Lowestoft – Holding back the tide

25th May, 2021

Lowestoft – Holding back the tide

Lankelma faced extreme weather and a busy shipping calendar during critical nearshore investigations for the design of the foundations for a new moveable tidal barrier in Lowestoft in March 2021, as part of the Lowestoft Flood Risk Management Project.

 In 2013, a tidal surge caused widespread flooding and damage to towns along the coast on the east of England, as the North Sea reached its highest levels since 1953. In the harbour town of Lowestoft, property was flooded and transport networks were severely disrupted. The Lowestoft Flood Risk Management (LFRM) Project aims to defend the area at greatest risk of tidal flooding and will also help support the local economy and the regeneration of the town.

Ground investigations have been carried out over several phases; the latest, in February and March this year, involved CPT testing and drilling in and around the harbour entrance, to provide geotechnical data for the design of the foundations for the tidal barrier.

Lankelma was commissioned by geotechnical consultant Tetra Tech, on behalf of Associated British Ports to carry out the overwater element of the investigation. The project encompassed 20 top-push piezocone Cone Penetration Tests (CPTs) and sunk four cable percussive boreholes, ranging from 20 to 50m below the riverbed, from its Combifloat C5 Sandpiper jack-up barge, working in up to 10m of water. Works were performed through the jack-up’s moon pool, with a cantilever frame attached to the side of the deck used when testing was carried out close to the quay wall.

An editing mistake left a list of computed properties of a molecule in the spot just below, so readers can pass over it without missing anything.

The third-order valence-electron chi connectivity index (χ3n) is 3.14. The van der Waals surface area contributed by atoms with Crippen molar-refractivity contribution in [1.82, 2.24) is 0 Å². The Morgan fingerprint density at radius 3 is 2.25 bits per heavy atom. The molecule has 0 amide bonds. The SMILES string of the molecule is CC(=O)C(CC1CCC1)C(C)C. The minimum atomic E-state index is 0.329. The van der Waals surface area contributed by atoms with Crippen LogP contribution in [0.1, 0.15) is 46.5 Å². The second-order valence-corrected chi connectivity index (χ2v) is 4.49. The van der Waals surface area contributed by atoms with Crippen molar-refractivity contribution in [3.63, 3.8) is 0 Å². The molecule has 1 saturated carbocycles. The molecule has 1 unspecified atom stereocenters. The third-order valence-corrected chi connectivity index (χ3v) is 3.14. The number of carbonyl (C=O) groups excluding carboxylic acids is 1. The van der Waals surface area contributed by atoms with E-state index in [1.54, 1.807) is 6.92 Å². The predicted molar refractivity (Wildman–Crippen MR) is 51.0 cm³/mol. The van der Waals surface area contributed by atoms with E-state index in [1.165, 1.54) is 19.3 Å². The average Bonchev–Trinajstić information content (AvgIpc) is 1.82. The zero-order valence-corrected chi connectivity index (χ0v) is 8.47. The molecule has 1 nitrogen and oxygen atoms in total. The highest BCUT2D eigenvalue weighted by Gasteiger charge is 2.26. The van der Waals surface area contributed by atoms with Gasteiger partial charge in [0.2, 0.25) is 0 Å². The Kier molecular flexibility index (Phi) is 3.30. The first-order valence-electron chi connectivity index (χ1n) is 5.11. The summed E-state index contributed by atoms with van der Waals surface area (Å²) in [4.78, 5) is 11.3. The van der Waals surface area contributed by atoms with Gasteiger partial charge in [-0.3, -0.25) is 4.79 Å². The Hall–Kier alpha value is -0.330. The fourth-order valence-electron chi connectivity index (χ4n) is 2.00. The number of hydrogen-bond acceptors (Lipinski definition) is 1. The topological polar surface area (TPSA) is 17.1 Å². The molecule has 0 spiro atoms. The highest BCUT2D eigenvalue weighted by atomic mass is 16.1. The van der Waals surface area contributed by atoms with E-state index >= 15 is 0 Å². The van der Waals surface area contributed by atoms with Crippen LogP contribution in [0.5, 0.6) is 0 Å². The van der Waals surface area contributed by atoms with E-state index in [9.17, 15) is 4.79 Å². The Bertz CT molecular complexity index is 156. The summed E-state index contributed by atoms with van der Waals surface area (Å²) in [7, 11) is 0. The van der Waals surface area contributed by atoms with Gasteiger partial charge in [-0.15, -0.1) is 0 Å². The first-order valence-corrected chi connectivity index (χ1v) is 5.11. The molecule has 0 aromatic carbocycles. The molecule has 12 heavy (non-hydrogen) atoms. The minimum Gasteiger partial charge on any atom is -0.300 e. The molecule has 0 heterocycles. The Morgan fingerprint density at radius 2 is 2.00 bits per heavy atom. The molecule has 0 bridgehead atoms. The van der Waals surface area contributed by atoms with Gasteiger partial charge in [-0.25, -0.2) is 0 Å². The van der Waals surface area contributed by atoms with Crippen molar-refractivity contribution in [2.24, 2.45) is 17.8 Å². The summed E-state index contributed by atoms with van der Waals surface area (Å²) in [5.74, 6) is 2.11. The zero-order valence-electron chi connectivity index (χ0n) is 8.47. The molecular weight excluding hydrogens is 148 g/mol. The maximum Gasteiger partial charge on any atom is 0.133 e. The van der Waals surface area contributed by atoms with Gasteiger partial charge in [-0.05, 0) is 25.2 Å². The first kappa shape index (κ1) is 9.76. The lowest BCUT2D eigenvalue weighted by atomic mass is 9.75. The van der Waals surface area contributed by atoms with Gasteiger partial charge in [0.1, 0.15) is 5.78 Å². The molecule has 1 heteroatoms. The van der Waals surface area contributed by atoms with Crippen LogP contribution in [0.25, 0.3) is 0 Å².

Copyright © 2021 – Turner Photography

A key element of the CPT work was dissipation testing. The results of dissipation testing is used to calculate the hydraulic conductivity of soils, which in turn is used to determine their settlement properties. Pressuremeter testing was also carried out, using the full displacement pressuremeter which applies a uniform pressure to the walls of the test hole by expanding a flexible membrane behind the cone tip. This measures both soil strength and stiffness parameters at strain levels as low as 0.01%. Both these tests provided important ground data for the design of the flood barrier foundations, offering an understanding of how the ground will behave under the heavy loads.

Undisturbed and disturbed samples were collected from the cable percussive boreholes, drilled using its Dando 4000 cable percussion rig, along with SPTs, permeability testing and downhole pressuremeter testing.

Not only were ground conditions challenging – including dense and blowing sands (where fine, fluidised sand flows upward into the borehole) – but Lankelma also had to deal with some unpredictable and rapidly-changing weather during the first two weeks of the project, and work around vessels moving in and out of the harbour. Work was around scheduled vessel movements and flexibility was required to account for unscheduled shipping movements in the busy harbour. The Sandpiper jack-up is a modular system and was reduced in size so it would be less disruptive to port operations and be able to manoeuvre around smaller spaces.

Despite all the obstacles – including having to adjust ways of working to ensure investigations were COVID-safe [including social distancing, PPE and rapid onsite testing] – the nearshore drilling and testing was completed on schedule.

Lankelma and Sandpiper also have history in the area, having carried out an investigation for a similar flood defence scheme further up the coast, in 2017.


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